I don't claim using recurrence analysis will guarantee your chances of a win, but I do claim it will improve your chances. I first downloaded VRA in late August 2001, after surfing the web for interesting mathematics software. After reading the documentation I realised here was a way to do what no one else had done, and predict the unpredictable (though it has taken five years to do it, most of which was waiting to collect enough data for VRA to make reliable predictions with). My current computer is a Packard Bell 3.06 GHz Pentium 4 with 1 Gb RAM, Radeon Sapphire X1650 Pro graphics card (512 Mb), 40 Gb and 120 Gb hard drives, running Windows XP.
You can contact me at: email@example.com
I present here the sources I use in my work: books, links to sites about chaos and nonlinear science, recurrence analysis, mathematics, software, and lotteries:
An Introduction to Computational Physics by Tao Pang, Cambridge University Press, ISBN 0-521-48592-4
The Eudaemonic Pie by Thomas Bass, Authors Guild Backinprint, ISBN 0-595-14236-2 (not a technical work, but an enjoyable read)
Nonlinear Time Series Analysis by Holger Kantz and Thomas Schreiber, Cambridge University Press, ISBN 0-521-65387-8
Nonlinear Time Series Analysis by Cees Diks, World Scientific, ISBN 981-02-3505-4
Details of the book Chaos and Time-Series Analysis by Dr. Julien Sprott
Chaos, fractal, and nonlinear research
Chaos at the University of Maryland
Chaos: An Interdisciplinary Journal of Nonlinear Science
The Chaos Hypertext Book
Czech research paper on deterministic chaos (in English)
Deterministic Chaos Group
Glossary of terms used in time series analysis of cardiovascular data
Fractals and Chaos: links and images
Glossary of time series analysis terms
Interpreting recurrence plots
Lexicon of Chaos Theory terms
Math Archives list of nonlinear dynamics sites
The Nonlinearity and Complexity Home Page
The Nonlinear Science FAQ
Recurrence plots and cross recurrence plots
Spanky Fractals: articles, images and software
Wikipedia entry about attractors
Wikipedia entry about recurrence quantification analysis
Wikipedia entry about Takens' theorem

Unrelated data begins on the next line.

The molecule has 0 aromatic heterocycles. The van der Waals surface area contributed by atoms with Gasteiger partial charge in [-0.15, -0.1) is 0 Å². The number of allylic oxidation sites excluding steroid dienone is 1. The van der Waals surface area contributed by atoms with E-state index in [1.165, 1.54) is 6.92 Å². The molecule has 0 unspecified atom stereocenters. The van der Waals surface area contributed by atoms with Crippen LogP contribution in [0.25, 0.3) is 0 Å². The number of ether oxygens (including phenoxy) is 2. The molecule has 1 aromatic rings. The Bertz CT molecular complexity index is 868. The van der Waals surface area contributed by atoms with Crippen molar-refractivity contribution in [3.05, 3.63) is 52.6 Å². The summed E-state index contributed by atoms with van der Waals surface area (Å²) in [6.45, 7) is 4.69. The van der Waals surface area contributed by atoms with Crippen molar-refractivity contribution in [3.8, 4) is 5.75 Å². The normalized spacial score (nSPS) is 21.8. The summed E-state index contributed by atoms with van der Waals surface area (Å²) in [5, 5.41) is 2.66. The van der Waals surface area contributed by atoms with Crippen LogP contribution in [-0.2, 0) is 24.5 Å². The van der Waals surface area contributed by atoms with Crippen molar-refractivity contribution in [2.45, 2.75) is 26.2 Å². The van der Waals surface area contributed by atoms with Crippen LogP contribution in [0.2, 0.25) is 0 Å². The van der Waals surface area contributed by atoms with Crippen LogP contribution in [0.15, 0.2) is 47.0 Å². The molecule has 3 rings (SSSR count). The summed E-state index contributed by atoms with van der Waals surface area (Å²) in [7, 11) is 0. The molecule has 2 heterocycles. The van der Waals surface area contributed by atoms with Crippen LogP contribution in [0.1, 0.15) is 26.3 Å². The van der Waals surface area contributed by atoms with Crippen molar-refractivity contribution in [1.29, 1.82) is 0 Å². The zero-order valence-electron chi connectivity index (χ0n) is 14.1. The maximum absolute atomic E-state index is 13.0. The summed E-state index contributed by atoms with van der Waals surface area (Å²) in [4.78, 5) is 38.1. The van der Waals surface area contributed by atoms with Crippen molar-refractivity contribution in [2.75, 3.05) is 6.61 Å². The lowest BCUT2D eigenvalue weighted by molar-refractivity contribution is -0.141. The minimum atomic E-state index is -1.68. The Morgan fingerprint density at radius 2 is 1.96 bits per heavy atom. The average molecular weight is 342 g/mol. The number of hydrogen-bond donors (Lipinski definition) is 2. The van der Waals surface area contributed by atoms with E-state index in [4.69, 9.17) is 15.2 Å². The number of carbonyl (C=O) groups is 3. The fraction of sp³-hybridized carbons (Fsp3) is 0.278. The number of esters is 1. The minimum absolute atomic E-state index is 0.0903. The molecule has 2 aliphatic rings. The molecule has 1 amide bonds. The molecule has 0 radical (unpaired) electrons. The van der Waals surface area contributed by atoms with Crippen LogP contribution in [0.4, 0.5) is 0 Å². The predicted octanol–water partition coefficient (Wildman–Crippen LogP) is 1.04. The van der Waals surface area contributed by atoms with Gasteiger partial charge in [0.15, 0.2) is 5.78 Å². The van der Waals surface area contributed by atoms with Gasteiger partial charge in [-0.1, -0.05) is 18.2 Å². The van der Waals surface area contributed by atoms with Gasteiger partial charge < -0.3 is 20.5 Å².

Archive of various maths and physics research papers
Automatic Calculus and Algebra: solve problems online
Citebase: search engine for research papers and publications
Dynamic Directory: various maths resources, including software
Formulae for machine reliability
Math Archives: huge list of mathematics resources
Names for large numbers
Scirus: search engine for research papers and publications
University of Southampton work on lottery numbers
Wolfram math world
Analysis and Visualization of Nonlinear Time Sequences
Better Nonlinear Models from Noisy Data: Attractors with Maximum Likelihood
Chaos or Noise - Difficulties of Distinction
Delay Embeddings for Forced Systems: Stochastic Forcing
Detecting Dynamical Nonstationarity in Time Series Data
E101 Chaos course paper 4-1
E101 Chaos course paper 5-6
Global Reconstruction from Nonstationary Data
Improved Correlation Dimension Calculation
Influence of Observational Noise on Recurrence Quantification Analysis
Interdisciplinary Application of Nonlinear Time Series Methods
Inverting chaos: Extracting system parameters from experimental data
Models for Time Series
Nonlinear Science FAQ
Predictability: A Way to Characterize Complexity
Reconstruction of Dynamical and Geometrical Properties of Chaotic Attractors
Recovering Smooth Dynamics from Time Series with the Aid of Recurrence Plots
Recurrence Analysis for Detecting Nonstationarity and Chaos
Recurrence Plot Statistics and the Effect of Embedding
Recurrence Plots and Unstable Periodic Orbits
Recurrence Plots in Nonlinear Time Series Analysis: Free Software
Royal Statistical Society 2004 report on the UK lottery
Space Time-Index Plots for Probing Dynamical Nonstationarity
Statistics for Continuity and Differentiability
Visual Recurrence Analysis as an Alternative Framework for Time Series Characterisation
Visualization and Detection of Coupling in Time Series by Order Recurrence Plots
Wavelet Reconstruction of Nonlinear Dynamics
Dataplore (version 2.2-2), comprehensive data analysis package
Download page for Analysis and Visualization of Time Sequences (AVTS)
Download page for Chaoscope (version 0.2.1), generates strange attractors
Download 2.2 Mb zip file of Eugene Kononov's Visual Recurrence Analysis (version 5.01, May 2007)
Dr. Charles Webber's Recurrence Quantification Analysis (version 9.1)
Dr. Julien Sprott's software site
Fractan (version 4.3), a program to carry out fractal analysis of time series data
Fractint (version 20.0), the best fractal program available
List of time series analysis software
Lottery wheeling program
Mathematical/computational software archive
Time Series Analysis, TISEAN (version 2.1)
Wolfram Research, the home of Mathematica